REGION — It was a close margin last November, but in the end California Voters approved the ban of single-use plastic grocery bags by 52 percent.
It’s been almost a year now, so how are people faring without the bags?
Several people questioned in North County said the ban has caused little trouble other than needing to remember to bring their own reusable bags with them when they visit a store. Oh, and pet owners have had to find another source for disposal of their pet waste.
“It took a while, but now I remember to bring my bags to the store,” said Carla Rodriquez of Oceanside.
Matt Lavoice said sometimes he remembers the bags are still in his truck when he is inside the store, but that he is getting better.
“At some time it will click in for all of us,” Lavoice said.
When asked, many residents agreed that the little annoyances are worth helping the environment.
Mak Rowan of Cardiff-by-the-Sea said he has not been bothered at all by the ban.
“It’s a better idea because it is better for the environment,” said Rowan.
Chris Iverson said she still has trouble remembering her bags, but thinks it’s funny seeing people juggling armloads of groceries out to their cars to avoid paying a dime for a reusable bag provided by the store.
Colleen Foster, senior management analyst for the city of Oceanside, said she has seen a very quick shift overnight of shoppers at the grocery store who forgot their bags asking the clerk to just put their purchases back into the cart so they can wheel them out their vehicle.
Also, she said, at beach clean-ups there has been a reduction in plastic bags, which used to be the No. 1 pick-up item.
“We just held one at Buccaneer Beach in August and we didn’t pick up one single plastic bag,” she said.
Solid waste drivers are seeing a reduction in the bags which cause trouble in their collection systems, she added.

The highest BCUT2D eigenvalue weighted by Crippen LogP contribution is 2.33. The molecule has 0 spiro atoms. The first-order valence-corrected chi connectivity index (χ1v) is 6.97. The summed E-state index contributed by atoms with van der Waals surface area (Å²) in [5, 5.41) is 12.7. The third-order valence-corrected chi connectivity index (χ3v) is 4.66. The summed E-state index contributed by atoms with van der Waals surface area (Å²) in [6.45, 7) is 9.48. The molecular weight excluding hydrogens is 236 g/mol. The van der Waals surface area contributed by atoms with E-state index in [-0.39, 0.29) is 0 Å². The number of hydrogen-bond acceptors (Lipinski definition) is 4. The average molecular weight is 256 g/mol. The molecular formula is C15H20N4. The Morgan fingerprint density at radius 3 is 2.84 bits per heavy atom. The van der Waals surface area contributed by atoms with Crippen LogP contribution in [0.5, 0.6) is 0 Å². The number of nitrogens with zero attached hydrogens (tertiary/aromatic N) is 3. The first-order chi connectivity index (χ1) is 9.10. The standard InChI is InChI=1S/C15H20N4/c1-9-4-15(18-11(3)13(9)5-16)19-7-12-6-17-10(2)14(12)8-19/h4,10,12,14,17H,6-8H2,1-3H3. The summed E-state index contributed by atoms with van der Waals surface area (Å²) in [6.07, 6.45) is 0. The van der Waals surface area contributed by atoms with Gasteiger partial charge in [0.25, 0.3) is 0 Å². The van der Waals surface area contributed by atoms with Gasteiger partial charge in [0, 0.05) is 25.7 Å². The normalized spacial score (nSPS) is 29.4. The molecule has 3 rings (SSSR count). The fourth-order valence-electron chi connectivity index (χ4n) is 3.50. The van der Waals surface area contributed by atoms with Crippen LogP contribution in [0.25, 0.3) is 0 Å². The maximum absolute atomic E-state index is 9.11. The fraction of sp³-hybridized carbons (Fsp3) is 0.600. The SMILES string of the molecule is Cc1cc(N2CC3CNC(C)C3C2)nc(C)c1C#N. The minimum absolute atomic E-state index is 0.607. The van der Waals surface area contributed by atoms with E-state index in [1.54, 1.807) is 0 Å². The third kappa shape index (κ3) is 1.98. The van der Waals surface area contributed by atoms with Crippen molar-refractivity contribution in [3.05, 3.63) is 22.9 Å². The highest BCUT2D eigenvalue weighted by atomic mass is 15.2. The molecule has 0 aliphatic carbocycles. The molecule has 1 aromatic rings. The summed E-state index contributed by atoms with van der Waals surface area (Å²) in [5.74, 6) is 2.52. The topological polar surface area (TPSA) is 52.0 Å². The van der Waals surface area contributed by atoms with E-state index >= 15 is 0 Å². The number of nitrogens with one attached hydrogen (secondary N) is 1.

“Overall, in general, we have not seen them flying around on the ground and that is what is neat about it,” Foster said.
Becca Kuntz of I Love A Clean San Diego, which does beach clean-ups regularly, said the number of littered plastic bags began to decrease a couple of years ago due to the education of the public about their dangers to the environment. But now there is a noticeable change.
“We have noticed that they (the plastic bags) are no longer on our top 10 list of (trash),” Kuntz said.
San Luis Obispo County banned the single-use bags in 2012 with positive results.
“We have a whole lot less litter and bags blowing around,” said Bill Worrell, manager of the Integrated Waste Management Authority in San Luis Obispo County. He pointed out that other countries have been involved in ridding themselves of plastic grocery bags.
A report from the BBC states the highly populated country of Bangladesh was one of the very first in 2002.
Many countries including Ireland, China, Italy and parts of Africa were among the first to phase out of the plastic bags because of the dire impact to the environment.
They are not biodegradable and many end up becoming part of the Great Pacific Garbage Patch, which has been described as larger than the start of Texas in the ocean. Thousands of sea animals die each year from ingesting the bags, according to the BBC. On land, many animals eat the bags and die. In countries like Bangladesh, they clog sewers and waterways.
Lavoice said he has solved his dog waste disposal problems by shopping at Amazon, which offers a number of biodegradable bags at a very reasonable price.